The baseball-loving Lu Tsung-hsien (呂宗憲), whose weight problem almost cost him his life and put him under the media spotlight last summer, was besieged by reporters again yesterday after losing more than 100kg.
Lu, accompanied by medical researcher Liu Bo-en (劉伯恩), announced that he lost 13kg in 14 days thanks to Liu's latest medical technique of measuring and controlling mineral elements in the human body.
In August of last year, Lu had to be helped by fire fighters and a crane to leave his Hsinchu apartment after becoming ill. He lost roughly 70kg under the care of the Mackay Memorial Hospital in Hsinchu.
Liu said his sampling of 1,028 patients showed that slimmer people have a higher percentage of "microminerals," such as zinc, iodine, copper, iron and selenium.
According to Liu, by testing a tuft of hair, it can be determined which kinds of minerals a person needs to consume more of to get rid of fat.
However, the method of hair testing and subsequent diagnosis -- if reliable -- is far from an affordable way to loose weight. The relevant technology is owned by a single beauty salon company in Taipei City, which charges NT$12,800 for a single diagnosis.
Although additional supplies of microminerals are included in the diagnosis fee, weight-loss results are not guaranteed.
Others contend that expensive weight-loss treatment is unnecessary. It is easy to forget that the causes of obesity have a social dimension, according to Chang Dao-ming (張道明).
"Apart from gene defects and special diseases, the change in people's lifestyles after the industrial revolution has contributed significantly to the sharp rise in obesity in our society," said Chang, from National Taiwan University Hospital's metabolism and endocrinology department.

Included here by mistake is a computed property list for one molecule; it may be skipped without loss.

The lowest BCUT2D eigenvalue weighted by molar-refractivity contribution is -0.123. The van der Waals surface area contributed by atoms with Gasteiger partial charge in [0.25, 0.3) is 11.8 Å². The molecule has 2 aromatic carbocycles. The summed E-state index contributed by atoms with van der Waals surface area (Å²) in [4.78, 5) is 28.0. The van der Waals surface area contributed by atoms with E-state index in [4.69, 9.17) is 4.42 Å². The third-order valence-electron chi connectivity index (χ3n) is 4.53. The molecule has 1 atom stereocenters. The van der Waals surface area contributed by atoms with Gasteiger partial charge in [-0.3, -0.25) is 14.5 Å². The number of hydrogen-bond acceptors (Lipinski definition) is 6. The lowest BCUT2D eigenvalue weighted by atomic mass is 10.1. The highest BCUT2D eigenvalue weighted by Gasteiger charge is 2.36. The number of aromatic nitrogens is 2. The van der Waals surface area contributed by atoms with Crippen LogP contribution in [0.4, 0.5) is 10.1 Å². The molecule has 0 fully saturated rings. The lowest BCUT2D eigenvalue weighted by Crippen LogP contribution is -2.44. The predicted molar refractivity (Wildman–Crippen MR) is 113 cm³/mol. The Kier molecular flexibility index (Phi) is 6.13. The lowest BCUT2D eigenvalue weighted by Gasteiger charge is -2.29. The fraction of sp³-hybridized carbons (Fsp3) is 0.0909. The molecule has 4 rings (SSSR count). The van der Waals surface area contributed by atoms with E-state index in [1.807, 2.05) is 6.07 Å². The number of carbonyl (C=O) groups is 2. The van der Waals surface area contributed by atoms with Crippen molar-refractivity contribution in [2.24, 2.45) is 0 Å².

According to him, highly nutritional ingredients in food partly explains why there has been a marked increased in obesity among the nation's children. "There is an alarming increase in the number of teenagers whose body mass index (BMI) exceeds 27, and these people may be in need of drug or surgical treatment,"Chang said.
If obesity reaches "pathological levels," medical fees will be partly covered by national health insurance. But this relies much on a doctor's professional judgment, according to Huang Sui-feng (黃穗芬), spokesperson for the Bureau of National Health Insurance.
Those who consult doctors to lose weight for non health-related reasons are not covered by health insurance. Nonetheless, since the factors contributing to obesity are numerous, it is difficult to achieve the desired results through a single treatment.
Lu, who now weighs about 170-175kg, said he hopes to one-day weigh 75kg. "The first thing I want to do after I lose more weight is to get a girlfriend," said Lu.
Aside from receiving Liu Bo-en's micromineral-based treatment, Lu also exercises and is on a diet.
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